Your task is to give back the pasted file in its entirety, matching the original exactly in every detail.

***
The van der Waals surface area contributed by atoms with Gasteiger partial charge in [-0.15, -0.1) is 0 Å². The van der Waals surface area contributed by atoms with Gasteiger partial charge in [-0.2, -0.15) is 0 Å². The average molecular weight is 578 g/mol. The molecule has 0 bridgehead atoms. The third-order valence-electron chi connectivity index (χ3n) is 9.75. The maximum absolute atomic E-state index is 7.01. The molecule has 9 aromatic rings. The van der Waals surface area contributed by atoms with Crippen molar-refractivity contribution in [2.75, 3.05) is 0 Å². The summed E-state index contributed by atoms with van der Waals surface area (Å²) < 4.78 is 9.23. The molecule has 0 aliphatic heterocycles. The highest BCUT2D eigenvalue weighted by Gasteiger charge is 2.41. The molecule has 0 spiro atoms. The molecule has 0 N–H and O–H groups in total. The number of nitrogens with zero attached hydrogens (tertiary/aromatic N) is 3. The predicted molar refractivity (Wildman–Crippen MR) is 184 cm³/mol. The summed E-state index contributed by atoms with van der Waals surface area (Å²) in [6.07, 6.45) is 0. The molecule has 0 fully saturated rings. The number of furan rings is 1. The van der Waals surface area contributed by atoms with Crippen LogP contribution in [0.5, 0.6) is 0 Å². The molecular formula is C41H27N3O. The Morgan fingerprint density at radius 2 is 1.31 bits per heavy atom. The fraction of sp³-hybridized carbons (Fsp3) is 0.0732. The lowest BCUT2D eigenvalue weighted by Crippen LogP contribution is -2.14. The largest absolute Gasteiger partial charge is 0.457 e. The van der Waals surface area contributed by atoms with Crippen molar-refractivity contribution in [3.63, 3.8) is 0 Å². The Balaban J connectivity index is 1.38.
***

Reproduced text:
The van der Waals surface area contributed by atoms with Gasteiger partial charge in [-0.15, -0.1) is 0 Å². The van der Waals surface area contributed by atoms with Gasteiger partial charge in [-0.2, -0.15) is 0 Å². The average molecular weight is 578 g/mol. The molecule has 0 bridgehead atoms. The third-order valence-electron chi connectivity index (χ3n) is 9.75. The maximum absolute atomic E-state index is 7.01. The molecule has 9 aromatic rings. The van der Waals surface area contributed by atoms with Crippen molar-refractivity contribution in [2.75, 3.05) is 0 Å². The summed E-state index contributed by atoms with van der Waals surface area (Å²) < 4.78 is 9.23. The molecule has 0 aliphatic heterocycles. The highest BCUT2D eigenvalue weighted by Gasteiger charge is 2.41. The molecule has 0 spiro atoms. The molecule has 0 N–H and O–H groups in total. The number of nitrogens with zero attached hydrogens (tertiary/aromatic N) is 3. The predicted molar refractivity (Wildman–Crippen MR) is 184 cm³/mol. The summed E-state index contributed by atoms with van der Waals surface area (Å²) in [6.07, 6.45) is 0. The molecule has 0 fully saturated rings. The number of furan rings is 1. The van der Waals surface area contributed by atoms with Crippen LogP contribution in [0.5, 0.6) is 0 Å². The molecular formula is C41H27N3O. The Morgan fingerprint density at radius 2 is 1.31 bits per heavy atom. The fraction of sp³-hybridized carbons (Fsp3) is 0.0732. The lowest BCUT2D eigenvalue weighted by Crippen LogP contribution is -2.14. The largest absolute Gasteiger partial charge is 0.457 e. The van der Waals surface area contributed by atoms with Crippen molar-refractivity contribution in [3.63, 3.8) is 0 Å². The Balaban J connectivity index is 1.38.